A first reversing switch 55 is fixedly positioned adjacent pulley 22 and a second reversing switch 56 is fixedly positioned adjacent pulley 51 for engagement by carriage 24 as it approaches pulley 22 and pulley 56, respectively. The reversing switches 55 and 56 are connected into the energizing circuit for motor 41 (as will be described in detail with reference to FIG. 2) to reverse the direction of rotation thereof each time one of the switches 55 or 56 is contacted by the carriage 24. The rotation of motor 41 causes rotation of all of the wire 13 in'web 35 and pulls the wire 13 from the pulley 22 or the pulley 51 to move the carriage 24 toward the pulley 22 or the pulley 51, respectively, depending upon the'direction of rotation of the motor 41. When the motor 41 has rotated the web 35 sufficiently to cause the carriage 24 to contact-the switch 55, the direction of rotation of the motor 41 is reversed by the switch 55 and the direction of movement of the wire in web is reversed. This reversal causes the carriage 24 to begin to move toward the pulley 51 and, upon contact of the carriage 24 with the switch 56, the direction of the m0tor41 is again reversed, which reverses the direction of movement of the wire 13 in the web 35. Thus, the direction of movement of the wire 13 in the cutting area is periodically reversed to produce a sawing action. It should be understood that the wire 13 moves continuously from the spool 12 to the spool 17 at a substantially constant rate even though the direction of movement of the wire 13 in the web 35 is periodically reversed. Thus, new wire is continually supplied to the cutting area 40.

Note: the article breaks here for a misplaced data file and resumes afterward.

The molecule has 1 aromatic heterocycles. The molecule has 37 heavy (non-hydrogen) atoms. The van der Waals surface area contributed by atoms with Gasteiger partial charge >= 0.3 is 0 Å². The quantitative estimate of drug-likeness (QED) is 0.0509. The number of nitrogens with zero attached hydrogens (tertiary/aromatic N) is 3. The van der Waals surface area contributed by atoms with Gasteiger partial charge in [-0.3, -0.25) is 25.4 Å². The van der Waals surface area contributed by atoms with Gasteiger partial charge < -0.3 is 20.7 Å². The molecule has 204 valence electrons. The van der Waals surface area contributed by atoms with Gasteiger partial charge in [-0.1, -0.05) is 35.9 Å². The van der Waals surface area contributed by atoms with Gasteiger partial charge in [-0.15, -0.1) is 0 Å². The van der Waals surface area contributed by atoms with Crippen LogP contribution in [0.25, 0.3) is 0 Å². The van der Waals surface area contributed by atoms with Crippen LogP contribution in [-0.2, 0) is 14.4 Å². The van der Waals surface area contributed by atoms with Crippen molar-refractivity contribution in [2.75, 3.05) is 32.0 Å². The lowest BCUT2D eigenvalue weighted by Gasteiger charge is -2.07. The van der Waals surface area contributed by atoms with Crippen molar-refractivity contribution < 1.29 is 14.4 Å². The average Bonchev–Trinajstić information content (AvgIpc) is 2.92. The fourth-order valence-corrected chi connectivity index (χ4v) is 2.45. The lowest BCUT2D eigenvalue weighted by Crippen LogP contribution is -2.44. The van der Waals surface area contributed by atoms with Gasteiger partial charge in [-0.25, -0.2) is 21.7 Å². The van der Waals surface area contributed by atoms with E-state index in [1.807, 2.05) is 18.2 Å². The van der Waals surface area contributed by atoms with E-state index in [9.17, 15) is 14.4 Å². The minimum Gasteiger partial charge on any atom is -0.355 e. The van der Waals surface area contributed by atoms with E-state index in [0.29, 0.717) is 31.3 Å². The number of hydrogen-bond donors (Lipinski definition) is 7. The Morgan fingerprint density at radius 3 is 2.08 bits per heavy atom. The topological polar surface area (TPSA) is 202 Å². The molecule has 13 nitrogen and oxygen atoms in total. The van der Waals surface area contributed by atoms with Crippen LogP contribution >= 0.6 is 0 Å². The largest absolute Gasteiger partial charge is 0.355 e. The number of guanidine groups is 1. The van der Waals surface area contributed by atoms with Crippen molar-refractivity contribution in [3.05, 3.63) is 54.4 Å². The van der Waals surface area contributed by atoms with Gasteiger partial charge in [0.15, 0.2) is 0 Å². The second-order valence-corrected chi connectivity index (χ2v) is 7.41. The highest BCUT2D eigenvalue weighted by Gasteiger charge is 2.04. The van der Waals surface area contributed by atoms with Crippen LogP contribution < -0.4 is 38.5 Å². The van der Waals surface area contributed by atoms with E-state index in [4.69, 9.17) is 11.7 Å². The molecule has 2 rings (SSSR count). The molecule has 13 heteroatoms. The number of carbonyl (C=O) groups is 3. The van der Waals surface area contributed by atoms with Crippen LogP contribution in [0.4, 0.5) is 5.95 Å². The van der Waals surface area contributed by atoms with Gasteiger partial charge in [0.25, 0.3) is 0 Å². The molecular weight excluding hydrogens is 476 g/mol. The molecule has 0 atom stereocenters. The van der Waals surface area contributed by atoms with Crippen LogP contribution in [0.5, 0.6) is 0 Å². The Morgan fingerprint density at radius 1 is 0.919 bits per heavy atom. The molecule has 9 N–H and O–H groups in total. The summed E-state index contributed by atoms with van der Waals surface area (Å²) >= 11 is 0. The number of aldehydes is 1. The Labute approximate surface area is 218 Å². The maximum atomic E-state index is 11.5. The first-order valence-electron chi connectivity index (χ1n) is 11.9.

A base, generally designated 60, for mounting a piece of material to be cut, such as the block 61' affixed to the upper surface of the base 60, is movably mounted adjacent the cutting area 40 bymeans not shown. The base 60 is mounted for vertical movement to apply the block of material 61 to the portions of wire 13 in the cutting area 40. The block of material 61 is affixed to the surface of the base 60 by any convenient means wherein the block of material 61 may be conveniently removed from the surface of the base 60 upon the completion of the cutting thereof. While the present embodiment illustrates the base 60 mounted for vertical movement, it should be understood that thebase 60 might be positioned substantially anywhere along the flat open areas of the web 35 and, if desired, more than one base 60 might be utilized in conjunction with the web 35.